Large Hadron Collider

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  • Topic: Large Hadron Collider, Particle physics, Higgs boson
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Large Hadron Collider
From Wikipedia, the free encyclopedia
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"LHC" redirects here. For other uses, see

LHC (disambigLarge Hadron ColliderFrom Wikipedia, the free encyclopedia Jump to: navigation, search
"LHC" redirects here. For other uses, see LHC (disambiguation). Coordinates: 46°14′N 06°03′E / 46.233°N 6.050°E / 46.233; 6.050 Beyond the Standard Model
Simulated Large Hadron Collider CMS particle detector data depicting a Higgs boson produced by colliding protons decaying into hadron jets and electrons Standard Model
Evidence[show]
Hierarchy problem
Dark matter
Cosmological constant problem
Strong CP problem
Neutrino oscillation
Theories[show]
Technicolor
Kaluza–Klein theory
Grand Unified Theory
Theory of everything
String theory
Superfluid vacuum theory
Supersymmetry[show]
MSSM
Superstring theory
Supergravity
Quantum gravity[show]
String theory
Loop quantum gravity
Causal dynamical triangulation
Canonical quantum gravity
Superfluid vacuum theory
Experiments[hide]
Gran Sasso · INO · LHC · SNO · Super-K · Tevatron · NOνA v · t · e
Large Hadron Collider
(LHC)
LHC experiments
ATLAS A Toroidal LHC Apparatus
CMS Compact Muon Solenoid
LHCb LHC-beauty
ALICE A Large Ion Collider Experiment
TOTEM Total Cross Section, Elastic Scattering and Diffraction Dissociation LHCf LHC-forward
MoEDAL Monopole and Exotics Detector At the LHC
LHC preaccelerators
p and Pb Linear accelerators for protons (Linac 2) and Lead (Linac 3) (not marked) Proton Synchrotron Booster
PS Proton Synchrotron
SPS Super Proton Synchrotron
Hadron colliders Intersecting Storage Rings CERN, 1971–1984 Super Proton Synchrotron CERN, 1981–1984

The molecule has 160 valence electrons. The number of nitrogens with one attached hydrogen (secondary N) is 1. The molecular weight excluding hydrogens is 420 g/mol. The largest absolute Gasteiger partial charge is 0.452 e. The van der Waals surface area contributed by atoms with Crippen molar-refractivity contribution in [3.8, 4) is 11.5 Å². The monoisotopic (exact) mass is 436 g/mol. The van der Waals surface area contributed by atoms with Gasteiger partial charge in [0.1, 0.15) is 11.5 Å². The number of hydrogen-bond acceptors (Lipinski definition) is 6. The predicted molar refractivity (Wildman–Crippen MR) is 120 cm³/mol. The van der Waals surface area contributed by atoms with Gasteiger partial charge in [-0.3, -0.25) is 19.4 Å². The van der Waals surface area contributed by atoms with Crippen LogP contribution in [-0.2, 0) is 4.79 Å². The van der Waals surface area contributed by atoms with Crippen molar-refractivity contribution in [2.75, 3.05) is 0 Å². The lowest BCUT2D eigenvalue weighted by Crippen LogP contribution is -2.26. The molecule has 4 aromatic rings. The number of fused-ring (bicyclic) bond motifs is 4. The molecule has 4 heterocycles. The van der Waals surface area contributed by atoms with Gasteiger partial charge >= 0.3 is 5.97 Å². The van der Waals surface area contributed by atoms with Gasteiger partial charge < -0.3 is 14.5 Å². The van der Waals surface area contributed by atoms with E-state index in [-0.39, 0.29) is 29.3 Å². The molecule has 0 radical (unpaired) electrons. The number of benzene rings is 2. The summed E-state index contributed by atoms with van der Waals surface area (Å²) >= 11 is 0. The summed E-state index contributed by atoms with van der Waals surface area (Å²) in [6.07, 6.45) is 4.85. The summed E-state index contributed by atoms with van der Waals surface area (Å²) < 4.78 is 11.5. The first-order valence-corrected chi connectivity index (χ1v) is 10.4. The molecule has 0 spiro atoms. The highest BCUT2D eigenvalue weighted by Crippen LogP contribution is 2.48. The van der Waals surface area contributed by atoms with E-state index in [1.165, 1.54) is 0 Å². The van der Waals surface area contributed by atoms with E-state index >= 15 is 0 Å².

ISABELLE BNL, cancelled in 1983
Tevatron Fermilab, 1987–2011
Relativistic Heavy Ion Collider BNL, 2000–present
Superconducting Super Collider Cancelled in 1993
Large Hadron Collider CERN, 2009–present
High Luminosity Large Hadron Collider Proposed, CERN, 2020– Very Large Hadron Collider Theoretical
The Large Hadron Collider (LHC) is the world's largest and highest-energy particle accelerator, and considered "one of the great engineering milestones of mankind".[1] It was built by the European Organization for Nuclear Research (CERN) from 1998 to 2008, with the aim of allowing physicists to test the predictions of different theories of particle physics and high-energy physics, and particularly prove or disprove the existence of the theorized Higgs boson[2] and of the large family of new particles predicted by supersymmetric theories.[3] The LHC is expected to address some of the still unsolved questions of physics, advancing human understanding of physical laws. It contains six detectors each designed for specific kinds of exploration. The LHC was built in collaboration with over 10,000 scientists and engineers from over 100 countries, as well as hundreds of universities and laboratories.[4] It lies in a tunnel 27 kilometres (17 mi) in circumference, as deep as 175 metres (574 ft) beneath the Franco-Swiss border near Geneva, Switzerland. As of 2012, the LHC remains one of the largest and most complex experimental facilities ever built. Its synchrotron is designed to initially collide two opposing particle beams of either protons at up to 7 teraelectronvolts (7 TeV or 1.12 microjoules) per nucleon, or lead nuclei at an energy of 574 TeV (92.0 µJ) per nucleus (2.76 TeV per nucleon-pair),[5][6] with energies to be doubled to around 14 TeV collision energy - more than seven times any predecessor collider - by around 2015. Collision data was also anticipated to be produced at an unprecedented rate of tens of petabytes per year, to be analysed by a grid-based computer network infrastructure connecting 140 computing centers in 35 countries[7][8] (by 2012 the LHC Computing Grid was the world's largest computing grid, comprising over 170 computing facilities in a worldwide network across 36...
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